Things are about to get super meta at downtown L.A.’s Central Library this month with 21 Collections: Every Object Has a Story (September 28 through January 27), which is exactly what it sounds like: an exhibition about exhibitions.
Inspired by the idea of public libraries as repositories of ephemera, the showcase demonstrates how even the most seemingly random objects—found paper airplanes gathered by experimental filmmaker Harry Smith, matchbooks from gay bars, typewriters amassed by Tom Hanks, decades-old candy wrappers—reveal compelling histories all their own. It’s the handiwork of Todd Lerew, program manager for the Library Foundation of Los Angeles, who spent years scouring Southern California for odd and obscure collections. “Libraries are responsible for maintaining collections that tell the stories of the people they serve,” Lerew says. “We wanted to highlight that role.”https://www.instagram.com/p/BmhKMwAAvUR/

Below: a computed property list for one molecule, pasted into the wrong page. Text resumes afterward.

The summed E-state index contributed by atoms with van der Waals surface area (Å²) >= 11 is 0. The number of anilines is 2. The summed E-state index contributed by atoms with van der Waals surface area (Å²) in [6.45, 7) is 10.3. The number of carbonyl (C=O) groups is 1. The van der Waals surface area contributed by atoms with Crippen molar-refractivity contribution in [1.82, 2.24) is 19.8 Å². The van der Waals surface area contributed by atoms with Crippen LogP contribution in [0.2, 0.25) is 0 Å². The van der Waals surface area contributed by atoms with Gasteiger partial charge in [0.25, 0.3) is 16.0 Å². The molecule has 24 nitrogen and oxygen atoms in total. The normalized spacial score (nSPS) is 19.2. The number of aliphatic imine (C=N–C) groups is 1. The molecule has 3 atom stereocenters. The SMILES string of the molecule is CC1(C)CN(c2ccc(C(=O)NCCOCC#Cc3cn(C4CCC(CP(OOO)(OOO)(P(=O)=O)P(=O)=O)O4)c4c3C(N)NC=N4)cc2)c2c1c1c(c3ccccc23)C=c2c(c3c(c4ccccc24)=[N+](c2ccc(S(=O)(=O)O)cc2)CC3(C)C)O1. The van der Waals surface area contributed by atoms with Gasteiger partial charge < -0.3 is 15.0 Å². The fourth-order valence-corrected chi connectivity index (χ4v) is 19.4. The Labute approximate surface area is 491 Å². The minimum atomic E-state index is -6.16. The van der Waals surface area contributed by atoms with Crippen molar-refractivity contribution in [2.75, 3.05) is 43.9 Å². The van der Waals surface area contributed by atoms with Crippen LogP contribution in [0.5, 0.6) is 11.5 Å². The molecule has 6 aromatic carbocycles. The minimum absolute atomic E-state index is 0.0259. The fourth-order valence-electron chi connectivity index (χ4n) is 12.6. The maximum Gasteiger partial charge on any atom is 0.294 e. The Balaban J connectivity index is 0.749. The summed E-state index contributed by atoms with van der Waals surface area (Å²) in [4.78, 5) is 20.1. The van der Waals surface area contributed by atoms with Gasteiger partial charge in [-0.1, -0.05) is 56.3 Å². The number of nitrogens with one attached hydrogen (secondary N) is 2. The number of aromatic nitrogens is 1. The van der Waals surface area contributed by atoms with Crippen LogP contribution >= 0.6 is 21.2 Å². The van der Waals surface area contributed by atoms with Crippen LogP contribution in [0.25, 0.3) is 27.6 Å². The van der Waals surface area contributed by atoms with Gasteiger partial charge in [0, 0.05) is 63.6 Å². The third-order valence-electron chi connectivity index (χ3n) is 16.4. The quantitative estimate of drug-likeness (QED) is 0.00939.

Consider the show’s centerpiece, a life-size elephant made of California walnuts, originally assembled for the 1893 Chicago World’s Fair. Built as an emblem of the state’s agricultural bounty and recreated for 21 Collections, it’s as untraditional a “collection” as any, yet it played a role in shaping the city we know today. “We found articles directly claiming that the walnut elephant was partially responsible for the growth of Los Angeles,” Lerew says. “It was that big of a driver in people making the leap to come to California.” (After all, the early boosterism efforts could never have been achieved with just “a” or “some” walnuts.) Those candy wrappers? They illuminate the histories of graphic design, fad diets, and the FDA.
“There are whole categories of knowledge that only collectors have,” says William Davies King, author of the book Collections of Nothing, whose assemblage of patterned envelope linings is part of the exhibit. The value of that knowledge may not be immediately obvious, but for many collectors, that’s kind of the point: Collections hold answers to questions that have yet to be asked. “We really liked the idea that, as a public library, you can’t know what questions someone’s going to come in with in a couple years—or even tomorrow,” Lerew says. “This idea of not knowing what questions the future will be asking can be applied to anything you can collect.”
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